Newlyweds face a few common problems such as dealing with the in-laws, finding time to spend with each other, communication, and financial woes. This article lists the top 4 money woes and how newlyweds can overcome them.
4 Money Woes Newlyweds Face
Denial of Financial Situations
Your first issue may be the denial of your financial situation. You can’t ignore your problem, nor deny it. Most marital problems stem from financial problems. So instead, be open with your financial situation from Day 1. Make sure you review the following with each other:
- Your credit report
- Your credit cards APR
- Your bank account info
- Other debts
- Your assets
- Other monthly expenses not listed on your credit report
Hiding Money From Each Other
Another problem with newlyweds is that they believe its ok to hide money from each other. Whatever is done in the dark soon becomes known. If you are keeping money in a secret bank account, or real estate property, or have hidden stock market accounts, your spouse will soon find out. Keeping something like that ruins the trust you and your spouse have.
If you feel you must hide money from each other, you should speak to a lawyer about protecting the assets that you have before you were married. If you have a hard time saving money you can find some tips here.
Not Planning for Emergencies
Everyone knows they should place emergency funds away, but it’s hard to do so as a new couple. You are focused on paying off your wedding debt and other debts you’ve discussed.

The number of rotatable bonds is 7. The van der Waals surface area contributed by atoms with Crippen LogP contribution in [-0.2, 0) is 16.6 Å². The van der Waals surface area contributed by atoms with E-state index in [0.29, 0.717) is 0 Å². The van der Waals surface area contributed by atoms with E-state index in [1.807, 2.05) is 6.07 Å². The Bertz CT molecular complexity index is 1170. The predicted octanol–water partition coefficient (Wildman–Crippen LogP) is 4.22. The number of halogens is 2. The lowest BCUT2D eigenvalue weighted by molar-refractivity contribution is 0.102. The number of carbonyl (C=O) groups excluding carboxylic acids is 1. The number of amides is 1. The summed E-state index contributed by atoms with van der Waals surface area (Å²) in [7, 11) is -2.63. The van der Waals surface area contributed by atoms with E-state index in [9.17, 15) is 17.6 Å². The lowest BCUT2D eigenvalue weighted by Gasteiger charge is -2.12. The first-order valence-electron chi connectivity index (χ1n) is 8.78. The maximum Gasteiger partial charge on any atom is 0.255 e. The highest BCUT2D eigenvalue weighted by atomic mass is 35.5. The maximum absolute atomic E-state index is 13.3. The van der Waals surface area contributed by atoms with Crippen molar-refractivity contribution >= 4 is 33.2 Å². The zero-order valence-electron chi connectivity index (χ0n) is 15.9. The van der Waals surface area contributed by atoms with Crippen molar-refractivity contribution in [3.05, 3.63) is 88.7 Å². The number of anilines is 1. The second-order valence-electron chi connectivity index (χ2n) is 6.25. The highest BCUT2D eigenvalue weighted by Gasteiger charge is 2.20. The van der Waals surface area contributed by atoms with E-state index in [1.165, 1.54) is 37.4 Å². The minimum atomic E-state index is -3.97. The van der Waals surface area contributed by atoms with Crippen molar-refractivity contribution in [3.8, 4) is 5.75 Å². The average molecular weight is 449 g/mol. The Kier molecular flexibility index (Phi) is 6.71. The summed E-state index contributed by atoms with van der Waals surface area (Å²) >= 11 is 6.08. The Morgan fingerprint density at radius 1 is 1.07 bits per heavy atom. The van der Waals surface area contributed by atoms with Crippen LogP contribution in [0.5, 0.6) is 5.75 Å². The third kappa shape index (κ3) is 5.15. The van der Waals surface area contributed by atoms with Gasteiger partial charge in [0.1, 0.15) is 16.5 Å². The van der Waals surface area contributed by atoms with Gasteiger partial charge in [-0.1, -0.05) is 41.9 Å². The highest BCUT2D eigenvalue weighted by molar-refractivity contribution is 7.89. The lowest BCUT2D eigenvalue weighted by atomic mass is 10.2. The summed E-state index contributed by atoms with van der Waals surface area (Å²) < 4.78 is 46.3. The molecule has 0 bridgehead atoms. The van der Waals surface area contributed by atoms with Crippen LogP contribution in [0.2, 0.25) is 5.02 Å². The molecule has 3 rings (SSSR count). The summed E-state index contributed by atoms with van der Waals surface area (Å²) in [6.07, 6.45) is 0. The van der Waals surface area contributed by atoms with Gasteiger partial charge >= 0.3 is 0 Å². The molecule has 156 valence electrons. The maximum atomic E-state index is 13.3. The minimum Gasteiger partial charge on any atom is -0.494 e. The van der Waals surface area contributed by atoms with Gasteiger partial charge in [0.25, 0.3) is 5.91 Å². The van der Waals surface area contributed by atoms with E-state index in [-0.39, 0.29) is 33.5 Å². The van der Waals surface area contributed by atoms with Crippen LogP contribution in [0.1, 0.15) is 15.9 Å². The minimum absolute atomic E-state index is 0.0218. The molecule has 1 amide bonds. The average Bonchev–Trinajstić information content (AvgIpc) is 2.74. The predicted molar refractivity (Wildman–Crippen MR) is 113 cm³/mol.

No matter how much you make and feel financially stable, you should always prepare for an emergency. Someone could be laid off, get sick, or forced to move unexpectedly.
Sometimes you are forced into making decisions and they are the wrong ones because you don’t have the emergency funding available to back you up. Keep three to six months worth of living expenses stashed away for these troublesome and stressful times.
Wanting It All at Once
Another major problem that newlyweds face is wanting too much at once. You may look at couples who’ve been together for years and have fancy homes, cars, and nice clothes, but you have to remember to get your foundation in place first.
If you have the money for a home now, that does not mean you are ready to purchase it. Consider the increased utility expenses, purchasing furniture and appliances, and cost of insurance on your home. Also, remember that you would be responsible for the upkeep and maintenance of your home. You must also have the time to place into keeping your home in proper order.
So, make a plan and start saving for those rainy days that lie ahead. Pay off your debts, including student loans so you can be free and clear.
Hi, my name is Jon and I run Compounding Pennies. I’ve been interested in personal finance since high school and love writing and talking about it. You can learn more about me in the Authors section of this site.